If you’re suffering from chronic knee pain and seek medical attention, the typical X-ray and/or MRI that’s performed will show that you have arthritis or, worse, “bone on bone”…or maybe a meniscal tear.
As I’ve talked about in some of my other blogs, few doctors make any real attempt to understand the presentation of your symptoms—where in the knee region the pain is being experienced…what types of activities bring on your symptoms or which make them decrease. No attempt to determine if full range of motion is even present in the knee! The standard of care is pretty clear—the MRI or X-ray identified a structural variation so that must be causing your pain.
Here’s what I do to determine the cause of knee pain. First let’s think about the knee joint. It is actually made of two joints—the first, between the two ends of the thigh bone and lower leg bone (the tibia) and the second, where the knee cap meets the thigh bone, ideally with a meniscus (cartilage) between them. If a structural variation like arthritis or a meniscal tear were to occur, it would alter the ability of the joint to achieve full range of motion. So, as I talked about in an earlier blog on joint pain, the first test is to check range of motion. Quite simply if you have full range of motion or the same range of motion at the affected knee as the unaffected knee, there is no possible way that a structural variation identified on a diagnostic test is causing your pain.
So let’s assume you tested the range of motion of the knee joint and it is full or equal to the unaffected knee. We can conclude that the cause of the pain is muscular. (While it is possible that BOTH knees have a structural problem that needs aggressive intervention like surgery, it is highly unusual. Yet the diagnostic process holds true in a case like this as well—if this were causing pain, there should be a major loss of range of motion at both knees and at the end of range of motion it should feel like one bone is hitting another bone, stopping further motion from occurring.)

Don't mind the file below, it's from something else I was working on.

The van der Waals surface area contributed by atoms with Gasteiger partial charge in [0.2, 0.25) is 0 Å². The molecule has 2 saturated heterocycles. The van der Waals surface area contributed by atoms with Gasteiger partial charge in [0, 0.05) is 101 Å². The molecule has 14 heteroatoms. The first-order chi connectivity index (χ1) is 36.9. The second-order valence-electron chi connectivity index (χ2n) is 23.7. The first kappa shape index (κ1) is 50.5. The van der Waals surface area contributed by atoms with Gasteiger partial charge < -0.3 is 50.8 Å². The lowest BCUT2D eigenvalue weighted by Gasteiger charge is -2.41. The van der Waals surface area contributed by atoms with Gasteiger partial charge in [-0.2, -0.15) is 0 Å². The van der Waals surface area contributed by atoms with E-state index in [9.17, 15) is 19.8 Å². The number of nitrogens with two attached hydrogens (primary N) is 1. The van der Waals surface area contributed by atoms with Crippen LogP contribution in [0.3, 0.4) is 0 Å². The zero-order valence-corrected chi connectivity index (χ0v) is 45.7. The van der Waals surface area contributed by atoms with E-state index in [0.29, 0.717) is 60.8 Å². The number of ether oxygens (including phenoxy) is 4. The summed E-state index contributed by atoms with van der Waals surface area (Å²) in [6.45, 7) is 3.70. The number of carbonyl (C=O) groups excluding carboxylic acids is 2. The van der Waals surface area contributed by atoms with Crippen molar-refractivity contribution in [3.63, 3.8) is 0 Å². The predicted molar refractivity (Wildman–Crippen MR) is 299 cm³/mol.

Now, when I say “muscular,” I don’t think most people have a good grasp of how a muscular deficit can cause joint pain. I’m going to give a lot of detail here, but it’s important to fully understand just what is going on in your knee.
The positioning of the bones in the knee joint is based on the pulls of the muscles that attach to them. The joint functions optimally when the total surfaces of the ends of the bones that make up the joint are in perfect alignment. This means that 100% of the surface area of the joint will take 100% of the force running through the joint. This is the way that all joints are designed to work.
When muscles are strong and balanced, they are able to support the joint to sustain this optimal positioning of the bones. If there is muscle weakness or imbalance, the bones will shift position and less than 100% of the bone surface will be absorbing 100% of the force going through the joint. That type of contact can lead to a breakdown of the structures of the joint, leading to arthritic changes and degenerative tearing of the meniscus and, potentially, knee replacement surgery.